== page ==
When he was a kid first learning the fundamentals of the game, as a 10-year-old in a Washington Township rec league, Demetrius Paynter benefited from having his dad as a coach. Although his son was always one of the biggest kids on the court, Jeff Paynter had him playing point guard.
When he was a high schooler with dreams of carrying a trophy off the court, a teenager who had grown into his big frame, Demetrius Paynter would watch YouTube clips of Shaquille O’Neal dominating a game in the paint. It’s why he earned the monikers “Baby Shaq” and “The Beast.”
Timber Creek High School’s center combined those traits — the basketball IQ and handle of a point guard and the sheer strength and determination of a big man — to lead the Chargers to a championship season in 2020. Demetrius Paynter, a 6-6, 260-pound senior, was a double-double machine down the stretch as Timber Creek advanced to the Group 3 state championship.
Paynter and the senior-laden Chargers never got to play that game, unfortunately. The coronavirus pandemic had terrible timing, shutting down New Jersey High School athletics with one game remaining in the basketball season.
But Paynter and the Chargers still collected a South Jersey sectional championship, the program’s first in 12 years. And Paynter is heading to graduation with another honor: he is South Jersey Sports Weekly’s Boys Basketball Player of the Year.
“It’s amazing,” Timber Creek coach Rich Bolds said. “When you see a kid come in that size as a freshman you wonder what he’s going to turn out to be, because sometimes guys like that lose confidence because they’re big. But as he continued to play, he gained confidence, which was great … He was a difference maker.”
Paynter averaged 18.5 points, 16.4 rebounds and 2.2 blocks per game for Timber Creek (25-5), the South Jersey Group 3 champions. He also shot an impressive 88 percent from the free throw line, a stat that would even impress Shaq.
In the closing seconds of a 60-57 state semifinal win over Wall, Paynter converted two free throws to ice the game. He went 6-for-6 from the line that night and finished overall with a game-high 20 points.
“I don’t really look for (individual acclaim),” said the mild mannered Paynter, who was joined by fellow seniors Eric Benjamin, Jalen Bergen and Justin Bladen to form the core of Timber Creek’s championship team.
“I tell my family all the time,” Paynter continued, “they’ll ask, ‘How many are you going to score tonight?’ and I’m like, I don’t look to put up a certain amount of points, I just want overall team success.”
The Chargers enjoyed that from the get-go during that core of senior’s final high school season. But Timber Creek wasn’t able to go wire-to-wire with that success.
Although they were matched up against some tougher teams, including Camden and Paul VI, the Chargers lost four of seven games during a three-week stretch in February. Instead of letting the losses get to them, beginning to question each other or starting to doubt their potential, they showed the resolve of a veteran team once the playoffs began.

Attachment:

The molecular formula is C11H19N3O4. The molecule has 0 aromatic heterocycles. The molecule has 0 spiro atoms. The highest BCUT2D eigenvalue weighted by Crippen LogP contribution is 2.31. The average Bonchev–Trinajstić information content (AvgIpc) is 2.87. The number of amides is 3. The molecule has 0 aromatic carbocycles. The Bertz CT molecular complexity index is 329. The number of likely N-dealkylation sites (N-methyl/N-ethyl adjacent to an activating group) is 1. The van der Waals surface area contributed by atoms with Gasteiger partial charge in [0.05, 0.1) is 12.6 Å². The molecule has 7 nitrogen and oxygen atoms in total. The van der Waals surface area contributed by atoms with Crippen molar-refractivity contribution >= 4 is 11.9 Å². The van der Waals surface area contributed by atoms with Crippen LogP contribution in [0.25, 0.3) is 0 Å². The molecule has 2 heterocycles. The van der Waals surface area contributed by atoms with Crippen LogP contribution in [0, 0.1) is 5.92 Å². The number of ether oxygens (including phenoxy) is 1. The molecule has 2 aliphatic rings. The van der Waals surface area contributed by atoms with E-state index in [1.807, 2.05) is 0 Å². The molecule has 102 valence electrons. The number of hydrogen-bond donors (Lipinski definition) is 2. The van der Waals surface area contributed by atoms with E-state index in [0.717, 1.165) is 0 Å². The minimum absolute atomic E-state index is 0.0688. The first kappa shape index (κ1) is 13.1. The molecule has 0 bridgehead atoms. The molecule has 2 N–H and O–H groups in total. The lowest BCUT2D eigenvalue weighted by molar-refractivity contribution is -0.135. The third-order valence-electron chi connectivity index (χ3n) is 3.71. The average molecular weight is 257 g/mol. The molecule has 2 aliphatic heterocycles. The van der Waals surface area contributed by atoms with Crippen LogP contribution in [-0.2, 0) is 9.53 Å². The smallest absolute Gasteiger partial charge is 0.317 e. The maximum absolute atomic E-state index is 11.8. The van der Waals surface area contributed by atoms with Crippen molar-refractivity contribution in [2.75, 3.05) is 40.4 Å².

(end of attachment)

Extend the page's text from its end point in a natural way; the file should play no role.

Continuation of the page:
“It was definitely because of guys like Demetrius and the rest of the seniors, they held each other accountable,” Bolds said. “When they were in the locker room after a loss, you could genuinely feel the hurt, they really cared.”
Those losses brought a bad but familiar taste back to Paynter. On March 2, 2019, he was one of the last players remaining in the visiting locker room at Moorestown High School, still in uniform wiping tears away from his face, after Timber Creek’s season ended in the sectional semifinals for a second straight year.
“I know having a lot of seniors helped. We had a lot of leadership since we’ve been through this the last three years,” Paynter said. “So you don’t hang your head. Losing those games (in February) actually helped us a lot. They were all good, playoff-caliber teams that helped us get ready for the playoffs.”
When the playoffs began, Paynter unleashed “The Beast.”
Paynter, who credited his dad, Bolds, and Glen Landing Middle School coach Frank Lotierzo for his development, averaged 20.5 points and 16.5 rebounds, with clutch free throws and timely blocks, too, in Timber Creek’s final four playoff games.
“He’s the reason that we won, him and Jalen,” Bolds said. “(Other teams) began focusing on Eric and Justin and he just stepped up like, ‘OK, get on my back, I’ll take you where you need to go.’”
Paynter will hang up his sneakers after graduation. He’s headed to Mount San Antonio College in California to begin studying for an eventual career as an air traffic controller, following in the footsteps of his dad and older brother.
While he wishes he could have had the chance to play in a state title game, Paynter is content with the end of his career.
“I went out, in my mind,” he said, “a champion.”
SOUTH JERSEY SPORTS WEEKLY WINTER AWARDS
With the winter season over, South Jersey Sports Weekly is naming Athletes of the Year in 11 winter sports, as well as boys’ and girls’ teams of team of the year, over the course of three issues in the month of March. The teams and players are selected from the 30 high schools within SJSW’s coverage area.
Demetrius Paynter, Timber Creek
Emma Matera, Delran
Martin Cosgrove, Camden Catholic
Jake Grace, Gloucester Catholic
Megan Prettyman, GCIT
Tommy Burns, Eastern
Annie Behm, Cherry Hill East
Jackson Brookover, Cherry Hill East
Boys Winter Team of the Year:
Cherry Hill East Boys Swimming
Girls Winter Team of the Year: